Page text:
Looking for a fun way to travel? Try R.Ving Europe. We signed on to a four week tour. There were twenty couples; each assigned their own rented German motorhome. We flew into Madrid, picked up our campers and spent a few delightful weeks in Spain, but what we discovered next was a big surprise: Portugal, one of Europe’s best kept secrets.
Expertly, the crews of two tiny Portuguese ferries crammed our R.Vs. on board. In fifteen minutes, we traveled from Ayamonte Spain, through the fresh waters of the Rio Chanco mingled with the salty waters of the Gulf of Cadiz, to Villa Real De Santo Antonio Portugal. Though an enterprising money changer on the boat cheated us a little on the exchange of Spanish for Portuguese money, we at least arrived jingling escudos in our pockets.
The crew guided our campers ashore and we caravaned down a winding country lane bordering the ocean. A gentle breeze cooled us as we drove through the pink and white town of Tivira. Since our motorhomes were small, we had little trouble negotiating the narrow streets where the houses are built close together shading one another from the hot southern sun.
We spent our first night in Olhão at a resort campground that overlooks the ocean. Between the water and our campsite sat a large strawberry field bursting with ripe, red fruit. Unfortunately, the privately owned fields and the sewage-contaminated beaches were off limits. However, we found hot water, great restrooms, plenty of electricity, and a grocery store. We dined on grilled sardines and pork chops steamed in kale, fresh steamed corn, sweet onion and orange slices all washed down with vino tinto.
After several days of leisure including a train ride to surrounding towns, we headed for Lisbon. We passed buildings covered with beautiful tiles and country estates with terraced gardens. We drove through mountains dotted with herds of sheep and goats tended by children and ageless shepherds. Dainty flowers danced across the slopes. It was May and Portugal was in bloom.
As we continued north, we passed olive and orange groves. Pueblos glistened with white walls, red tile roofs and blue shutters. The pungent odor of eucalyptus trees permeated the air and then we found ourselves in the famous cork oak tree forests. Sadly, cork to plug wine bottles is a dying business, replaced by the ubiquitous plastic. It takes fifteen years before the first stripping of the cork tree can occur and thereafter, it can be done only every ninth year. It used to be that 80% of the world’s cork came from Portugal. Now, the tree growers shrug and murmur ‘quem sabe?’
We saw pine trees bled for sap that would be turned into turpentine and women balancing laden baskets upon their heads.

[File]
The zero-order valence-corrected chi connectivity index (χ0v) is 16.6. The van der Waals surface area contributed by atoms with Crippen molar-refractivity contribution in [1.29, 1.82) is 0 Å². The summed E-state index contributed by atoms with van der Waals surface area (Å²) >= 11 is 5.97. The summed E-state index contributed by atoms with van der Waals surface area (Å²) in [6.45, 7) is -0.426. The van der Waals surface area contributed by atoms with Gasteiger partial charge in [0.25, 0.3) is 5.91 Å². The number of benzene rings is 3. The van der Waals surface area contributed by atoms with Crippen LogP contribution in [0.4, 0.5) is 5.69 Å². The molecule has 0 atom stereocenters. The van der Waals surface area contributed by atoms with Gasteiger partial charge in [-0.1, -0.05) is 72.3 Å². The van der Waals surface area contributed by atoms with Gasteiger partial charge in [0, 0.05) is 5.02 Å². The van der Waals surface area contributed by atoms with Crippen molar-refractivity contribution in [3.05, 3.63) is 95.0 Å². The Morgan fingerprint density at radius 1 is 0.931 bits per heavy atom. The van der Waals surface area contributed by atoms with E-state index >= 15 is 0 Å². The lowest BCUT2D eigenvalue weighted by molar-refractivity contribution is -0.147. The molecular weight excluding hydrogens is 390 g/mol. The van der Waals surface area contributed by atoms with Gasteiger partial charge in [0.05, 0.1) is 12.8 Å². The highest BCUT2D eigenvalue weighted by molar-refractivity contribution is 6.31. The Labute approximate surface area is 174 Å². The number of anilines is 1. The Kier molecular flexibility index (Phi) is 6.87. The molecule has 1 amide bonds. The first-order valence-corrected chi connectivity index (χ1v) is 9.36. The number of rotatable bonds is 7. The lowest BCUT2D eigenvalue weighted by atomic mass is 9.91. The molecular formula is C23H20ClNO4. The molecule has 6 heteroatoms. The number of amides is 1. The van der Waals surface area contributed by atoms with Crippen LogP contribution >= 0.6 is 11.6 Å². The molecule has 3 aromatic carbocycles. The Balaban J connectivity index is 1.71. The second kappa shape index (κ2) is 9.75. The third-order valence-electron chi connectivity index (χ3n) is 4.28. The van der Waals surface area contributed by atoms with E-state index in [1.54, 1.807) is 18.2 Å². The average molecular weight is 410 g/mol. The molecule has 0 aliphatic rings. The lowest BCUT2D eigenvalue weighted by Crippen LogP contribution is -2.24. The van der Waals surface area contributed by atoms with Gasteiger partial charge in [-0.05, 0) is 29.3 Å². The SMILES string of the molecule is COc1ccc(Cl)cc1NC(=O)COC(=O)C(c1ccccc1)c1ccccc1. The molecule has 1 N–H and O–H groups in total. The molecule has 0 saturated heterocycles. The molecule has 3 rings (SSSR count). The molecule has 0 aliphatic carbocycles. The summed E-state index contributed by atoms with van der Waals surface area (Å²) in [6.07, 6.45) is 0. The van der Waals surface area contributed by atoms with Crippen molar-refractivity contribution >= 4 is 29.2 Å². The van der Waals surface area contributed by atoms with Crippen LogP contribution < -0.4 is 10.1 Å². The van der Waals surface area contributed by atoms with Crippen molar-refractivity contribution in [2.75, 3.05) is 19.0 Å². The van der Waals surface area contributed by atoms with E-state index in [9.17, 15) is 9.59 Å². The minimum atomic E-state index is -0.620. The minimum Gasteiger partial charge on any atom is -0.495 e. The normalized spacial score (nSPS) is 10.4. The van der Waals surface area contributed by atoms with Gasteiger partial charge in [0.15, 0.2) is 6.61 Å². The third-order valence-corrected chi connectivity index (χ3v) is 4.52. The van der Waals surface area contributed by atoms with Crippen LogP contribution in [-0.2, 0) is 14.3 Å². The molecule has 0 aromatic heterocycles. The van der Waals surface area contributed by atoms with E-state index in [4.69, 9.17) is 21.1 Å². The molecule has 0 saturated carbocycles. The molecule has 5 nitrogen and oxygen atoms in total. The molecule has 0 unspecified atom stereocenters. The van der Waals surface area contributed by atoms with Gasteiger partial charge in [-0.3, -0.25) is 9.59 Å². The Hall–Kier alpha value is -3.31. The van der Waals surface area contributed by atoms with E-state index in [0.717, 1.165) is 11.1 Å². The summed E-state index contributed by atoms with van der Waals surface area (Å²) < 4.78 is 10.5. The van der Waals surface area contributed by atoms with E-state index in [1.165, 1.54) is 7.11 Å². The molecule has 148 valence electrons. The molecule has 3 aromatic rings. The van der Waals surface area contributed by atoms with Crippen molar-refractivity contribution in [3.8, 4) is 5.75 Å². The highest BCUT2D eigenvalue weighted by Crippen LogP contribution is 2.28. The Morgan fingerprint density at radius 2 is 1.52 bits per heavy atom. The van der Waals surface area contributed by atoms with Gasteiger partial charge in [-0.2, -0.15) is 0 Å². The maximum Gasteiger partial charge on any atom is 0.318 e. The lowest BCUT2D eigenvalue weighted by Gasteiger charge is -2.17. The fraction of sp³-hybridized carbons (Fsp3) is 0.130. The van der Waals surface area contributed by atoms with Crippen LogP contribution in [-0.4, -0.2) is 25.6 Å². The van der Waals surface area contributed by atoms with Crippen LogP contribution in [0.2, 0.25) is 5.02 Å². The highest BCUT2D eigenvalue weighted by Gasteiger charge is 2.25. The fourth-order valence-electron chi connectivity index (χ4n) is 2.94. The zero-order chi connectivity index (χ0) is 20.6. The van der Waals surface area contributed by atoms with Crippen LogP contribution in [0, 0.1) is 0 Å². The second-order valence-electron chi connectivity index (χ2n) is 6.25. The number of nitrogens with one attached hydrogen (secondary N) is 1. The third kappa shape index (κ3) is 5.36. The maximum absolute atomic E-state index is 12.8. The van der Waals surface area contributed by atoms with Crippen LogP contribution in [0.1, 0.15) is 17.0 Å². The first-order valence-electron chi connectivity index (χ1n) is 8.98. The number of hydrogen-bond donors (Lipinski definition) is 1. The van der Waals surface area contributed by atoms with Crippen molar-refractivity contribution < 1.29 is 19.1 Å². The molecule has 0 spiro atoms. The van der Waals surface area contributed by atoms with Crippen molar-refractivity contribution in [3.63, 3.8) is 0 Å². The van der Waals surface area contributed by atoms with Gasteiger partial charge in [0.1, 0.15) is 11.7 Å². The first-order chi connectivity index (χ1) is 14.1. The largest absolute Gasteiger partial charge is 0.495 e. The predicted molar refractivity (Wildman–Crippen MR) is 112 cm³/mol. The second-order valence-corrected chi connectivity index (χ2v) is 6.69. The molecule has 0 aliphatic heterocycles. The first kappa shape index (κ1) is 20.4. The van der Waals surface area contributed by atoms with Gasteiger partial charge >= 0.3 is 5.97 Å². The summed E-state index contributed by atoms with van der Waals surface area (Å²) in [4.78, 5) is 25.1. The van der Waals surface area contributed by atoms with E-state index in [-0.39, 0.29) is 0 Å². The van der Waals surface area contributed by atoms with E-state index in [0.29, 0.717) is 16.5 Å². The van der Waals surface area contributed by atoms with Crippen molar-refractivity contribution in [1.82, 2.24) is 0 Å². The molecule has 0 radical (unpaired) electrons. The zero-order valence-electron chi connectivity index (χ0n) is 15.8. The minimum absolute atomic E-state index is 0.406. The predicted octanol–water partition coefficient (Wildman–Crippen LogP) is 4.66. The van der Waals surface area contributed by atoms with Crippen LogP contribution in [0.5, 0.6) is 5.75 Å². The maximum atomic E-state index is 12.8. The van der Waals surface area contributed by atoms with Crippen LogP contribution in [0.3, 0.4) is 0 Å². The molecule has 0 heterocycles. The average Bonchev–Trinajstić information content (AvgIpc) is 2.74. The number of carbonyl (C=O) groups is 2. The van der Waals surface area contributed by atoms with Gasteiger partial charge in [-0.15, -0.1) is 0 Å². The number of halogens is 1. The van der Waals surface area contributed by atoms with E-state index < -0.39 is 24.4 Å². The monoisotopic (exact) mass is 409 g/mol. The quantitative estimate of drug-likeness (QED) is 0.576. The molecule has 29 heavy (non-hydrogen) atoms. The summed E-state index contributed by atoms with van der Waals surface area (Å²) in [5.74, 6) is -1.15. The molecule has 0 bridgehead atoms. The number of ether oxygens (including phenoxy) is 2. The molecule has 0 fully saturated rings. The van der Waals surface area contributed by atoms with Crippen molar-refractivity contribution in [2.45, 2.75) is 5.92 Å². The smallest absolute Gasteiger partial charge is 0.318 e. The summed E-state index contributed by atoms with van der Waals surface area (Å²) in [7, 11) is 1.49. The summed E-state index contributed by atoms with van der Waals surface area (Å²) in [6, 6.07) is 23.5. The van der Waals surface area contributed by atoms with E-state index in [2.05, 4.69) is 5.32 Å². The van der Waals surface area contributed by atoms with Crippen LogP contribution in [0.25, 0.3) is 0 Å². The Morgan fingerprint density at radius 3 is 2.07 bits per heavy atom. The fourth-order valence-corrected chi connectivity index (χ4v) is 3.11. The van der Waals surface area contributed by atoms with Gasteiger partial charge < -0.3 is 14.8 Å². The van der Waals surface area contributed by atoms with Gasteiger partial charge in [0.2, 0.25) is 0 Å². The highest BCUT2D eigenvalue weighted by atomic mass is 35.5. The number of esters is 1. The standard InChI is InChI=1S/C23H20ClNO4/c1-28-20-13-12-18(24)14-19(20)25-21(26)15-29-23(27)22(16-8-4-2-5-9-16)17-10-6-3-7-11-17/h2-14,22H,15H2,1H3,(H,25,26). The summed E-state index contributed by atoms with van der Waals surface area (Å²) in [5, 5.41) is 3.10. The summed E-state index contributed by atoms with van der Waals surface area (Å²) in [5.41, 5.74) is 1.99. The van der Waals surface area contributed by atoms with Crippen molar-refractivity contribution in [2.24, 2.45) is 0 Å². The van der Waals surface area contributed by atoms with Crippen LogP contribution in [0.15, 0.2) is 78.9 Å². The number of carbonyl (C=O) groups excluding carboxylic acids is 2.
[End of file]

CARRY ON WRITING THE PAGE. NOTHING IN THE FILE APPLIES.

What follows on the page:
I sat staring out the window of our little RV as we approached Lisbon on a four-lane highway. Suddenly, we lurched forward and whizzed past the motorhome in front of us. Heart pounding, I cried, “What’s happening?”
“Hand throttle’s jammed,” Glen yelled, struggling to get it unstuck. After a few moments of sheer terror, he was able to get to the shoulder and brake to a stop. One of the tour leaders stopped with us and, thankfully, guided us to the nearest auto mechanic. Portuguese is very different from Spanish which we spoke minimally but after much pointing and gesturing, he figured out our problem, frowned knowingly, grabbed a couple of tools and fixed it.
We found our crowded campground near the middle of the city. Portugal was celebrating ‘The Liberty Weekend’ so we were lucky to have reserved campsites. In addition, big vinyl and plastic covered makeshift ‘houses’ had become the permanent residence of job seekers from Mozambique and Angola, The only electric ‘hook up’ pole stood in the middle of the campground so long, electric cords from every campsite were plugged in there.
That night, everyone in camp gathered around a huge bonfire to sing songs and share wine and beer. We mingled with travelers from Germany, Spain, Italy, Norway, Denmark, England and Russia. We sang, drank, talked, drank, ate and drank. By the end of the evening, language didn’t matter. We were all best friends.
My favorite stop was the university town of Coimbra, The hundred thousand residents cater to the fifteen thousand college students who walk to class dress in crisp white shirts and black mantillas with colorful sashes denoting what they study. We smiled at the nursery school children at the “Portuguese for Children” exhibit. Dressed in their pink, blue or yellow smocks, they stole our hearts. The Exhibit, a charming town of miniature buildings only big enough for the little ones to enter, tells the history of their country.
On the way back to Madrid, we passed the Monastery of St. Teresa and stopped to feast one last time on chocolate and Churros, a yummy doughnut like pastry.
By the time we reached our hotel, off loaded our stuff and handed over the keys of the RV, we were starving. We found a small Tapas bar around the corner where several local families crowded together, creating an atmosphere of warmth and friendship. With no place else to sit, I sank to the steps leading to an attached restaurant. Much to my surprise and delight, a sobbing toddler crawled into my arms and nestled his head on my shoulder. Nearby, his grandparents smiled appreciatively before coming to retrieve him. They joined us for dinner of pepper steak topped with anchovies. We conversed in a mix of Spanish and English and watched our new friends dance the flamenco. Overall, a lovely ending to a great trip.
Here is a simple but delicious old secret strawberry Portuguese recipe
Combine 3 pints of hulled, sliced strawberries with 3 tablespoons of sugar and 1/4 cup of ruby port wine. Refrigerate for 2 or 3 hours, tossing occasionally and then enjoy.